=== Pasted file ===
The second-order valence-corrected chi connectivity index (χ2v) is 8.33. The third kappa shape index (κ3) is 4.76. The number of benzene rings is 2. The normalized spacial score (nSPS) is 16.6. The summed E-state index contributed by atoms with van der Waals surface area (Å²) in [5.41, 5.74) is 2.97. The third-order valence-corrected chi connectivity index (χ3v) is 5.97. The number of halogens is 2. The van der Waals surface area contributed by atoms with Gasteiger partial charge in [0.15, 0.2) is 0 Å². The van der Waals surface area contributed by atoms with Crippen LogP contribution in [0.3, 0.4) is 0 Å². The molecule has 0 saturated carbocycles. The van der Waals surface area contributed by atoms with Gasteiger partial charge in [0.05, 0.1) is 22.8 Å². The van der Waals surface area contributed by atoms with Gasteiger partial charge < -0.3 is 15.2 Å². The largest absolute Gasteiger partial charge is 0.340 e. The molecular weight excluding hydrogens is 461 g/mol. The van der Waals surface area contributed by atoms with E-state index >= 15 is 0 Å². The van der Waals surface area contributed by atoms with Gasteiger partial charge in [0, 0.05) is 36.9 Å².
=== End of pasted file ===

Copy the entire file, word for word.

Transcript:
The second-order valence-corrected chi connectivity index (χ2v) is 8.33. The third kappa shape index (κ3) is 4.76. The number of benzene rings is 2. The normalized spacial score (nSPS) is 16.6. The summed E-state index contributed by atoms with van der Waals surface area (Å²) in [5.41, 5.74) is 2.97. The third-order valence-corrected chi connectivity index (χ3v) is 5.97. The number of halogens is 2. The van der Waals surface area contributed by atoms with Gasteiger partial charge in [0.15, 0.2) is 0 Å². The van der Waals surface area contributed by atoms with Crippen LogP contribution in [0.3, 0.4) is 0 Å². The molecule has 0 saturated carbocycles. The van der Waals surface area contributed by atoms with Gasteiger partial charge in [0.05, 0.1) is 22.8 Å². The van der Waals surface area contributed by atoms with Gasteiger partial charge < -0.3 is 15.2 Å². The largest absolute Gasteiger partial charge is 0.340 e. The molecular weight excluding hydrogens is 461 g/mol. The van der Waals surface area contributed by atoms with E-state index >= 15 is 0 Å². The van der Waals surface area contributed by atoms with Gasteiger partial charge in [0, 0.05) is 36.9 Å².